Saturday 17 February 2018

EU warns public finances on a knife-edge

Donal O'Donovan and Emma Jane Hade

THE public finances are on a knife-edge that leaves the Government at risk of missing the key target agreed with Brussels to cut the deficit below 3pc this year, according to new figures from the European Commission.

Department of Health savings that could have been made this year have been put at "significant risk" by a delay in the start of talks with the drugs industry that were due to kick off last summer, the Commission said.

The latest EU reports show that run-away health spending and last year's decision to reduce household water charges could push spending above target, breaching EU rules and threatening Ireland's regained status as Europe's economic poster-boy.

Ireland must cut the deficit below 3pc by the end of 2015 or potentially face financial penalties under the EU budget regime introduced in the wake of the debt crisis.

But the EU thinks the budget deficit will be 2.9pc this year - leaving no margin for slippage.

It says overspending will increase to 3.1pc in 2016 without new spending cuts or tax hikes, according to a report published yesterday.

The Department Finance has forecast a deficit of 2.7pc in 2015.

Brussels' more pessimistic forecast is based on its expectation of lower domestic demand than officials here have factored in.

If the Commission is right, a decision due in April from European statistics agency Eurostat could make or break efforts to hit the target.

However, Enda Kenny said yesterday that he was not concerned by the report from Brussels.

"There is nothing new in the report . . . The recovery here is fragile and incomplete and that's why it is important to manage expectations properly," the Taoiseach said.

He stood over the decision to reduce water charges taken last year, saying the Government believes it will not affect the formal budget treatment of Irish Water.

"The Government has listened very carefully to the concerns and anxieties of the people around the country, and we have introduced a rate of charge which is affordable and very fair so that also includes the opportunity to satisfy the terms of the market test which we expect we'll measure up to."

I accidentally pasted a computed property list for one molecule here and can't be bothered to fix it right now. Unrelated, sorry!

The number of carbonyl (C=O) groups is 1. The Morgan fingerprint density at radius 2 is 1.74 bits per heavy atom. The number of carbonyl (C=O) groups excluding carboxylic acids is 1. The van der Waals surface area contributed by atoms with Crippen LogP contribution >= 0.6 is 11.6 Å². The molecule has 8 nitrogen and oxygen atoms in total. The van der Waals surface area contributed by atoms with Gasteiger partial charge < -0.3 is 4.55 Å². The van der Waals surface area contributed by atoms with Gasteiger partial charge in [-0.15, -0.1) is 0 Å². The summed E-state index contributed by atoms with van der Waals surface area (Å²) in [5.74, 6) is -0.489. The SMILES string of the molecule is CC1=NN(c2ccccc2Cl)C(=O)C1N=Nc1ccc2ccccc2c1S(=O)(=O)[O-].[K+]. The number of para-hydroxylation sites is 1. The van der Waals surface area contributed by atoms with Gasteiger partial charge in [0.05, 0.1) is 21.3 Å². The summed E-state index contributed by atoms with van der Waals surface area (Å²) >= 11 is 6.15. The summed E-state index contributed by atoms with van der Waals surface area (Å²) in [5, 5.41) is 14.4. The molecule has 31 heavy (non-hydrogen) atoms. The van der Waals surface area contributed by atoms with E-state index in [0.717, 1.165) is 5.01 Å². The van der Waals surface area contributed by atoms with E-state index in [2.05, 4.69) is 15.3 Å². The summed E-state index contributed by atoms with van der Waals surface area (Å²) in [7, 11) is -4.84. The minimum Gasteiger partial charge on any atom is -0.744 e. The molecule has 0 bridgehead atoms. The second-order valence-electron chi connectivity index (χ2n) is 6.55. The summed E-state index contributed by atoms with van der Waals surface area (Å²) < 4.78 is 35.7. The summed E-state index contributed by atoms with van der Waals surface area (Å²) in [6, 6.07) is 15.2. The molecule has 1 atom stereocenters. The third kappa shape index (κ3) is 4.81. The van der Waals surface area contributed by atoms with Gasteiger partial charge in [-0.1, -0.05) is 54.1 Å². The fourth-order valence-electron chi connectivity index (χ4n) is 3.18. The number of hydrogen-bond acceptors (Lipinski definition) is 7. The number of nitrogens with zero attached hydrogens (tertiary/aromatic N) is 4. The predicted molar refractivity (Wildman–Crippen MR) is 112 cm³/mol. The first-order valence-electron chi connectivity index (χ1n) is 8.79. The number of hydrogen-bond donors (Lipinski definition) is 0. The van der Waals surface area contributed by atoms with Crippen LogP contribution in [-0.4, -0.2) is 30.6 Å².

Eurostat will decide whether spending by Irish Water counts towards overall Government expenditure, or if the new utility should be regarded as a stand alone company like the ESB, as the Coalition hopes.

The question hinges on a so-called market corporation, based on the share of income the utility gets from the State, which will be more than planned after ministers rowed back on the planned levels of residential water charges.

The climbdown on water charges last year could also hamper supply of new homes, because Irish Water needs a sustainable off-balance sheet financing structure to raise funds to develop crucial infrastructure, the report said. The "in-depth review" of Ireland's finances says constant spending overruns are a sign the Irish healthcare sector may need "deep structural reform".

"Expenditure overruns have been recurrent in the past few years, which shows that while efficiency gains have been achieved in recent years, the health system may have reached a point beyond which containing expected cost increases would imply deeper structural reforms," the report said.

Government health spending is higher in Ireland than the EU average at 8.7pc of gross domestic product(GDP), but we have fewer doctors and fewer hospital beds, the report said.

Despite spending more, our health outcomes are only in line with the EU average, the report adds. While some reforms have happened - including a big increase in the use of cheaper generic drugs - the report warns that delayed negotiations between the Department of Health and drugs producers over the cost of patented medicines "puts the achievement of significant savings in 2015 at significant risk".

John Drennan's Guide to Politics - Spring 2015

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Delays in implementing the planned shift to a universal health insurance model could have a negative impact on the health insurance market.

The report notes that Ireland's current two-tier system of overlapping private and public health provision is unusual and complicated, by European standards.

While Ireland is no longer in a formal bailout we remain under more "enhanced" surveillance than most EU member states, and the Government finances are still subject to greater scrutiny than our peers.

Irish Independent

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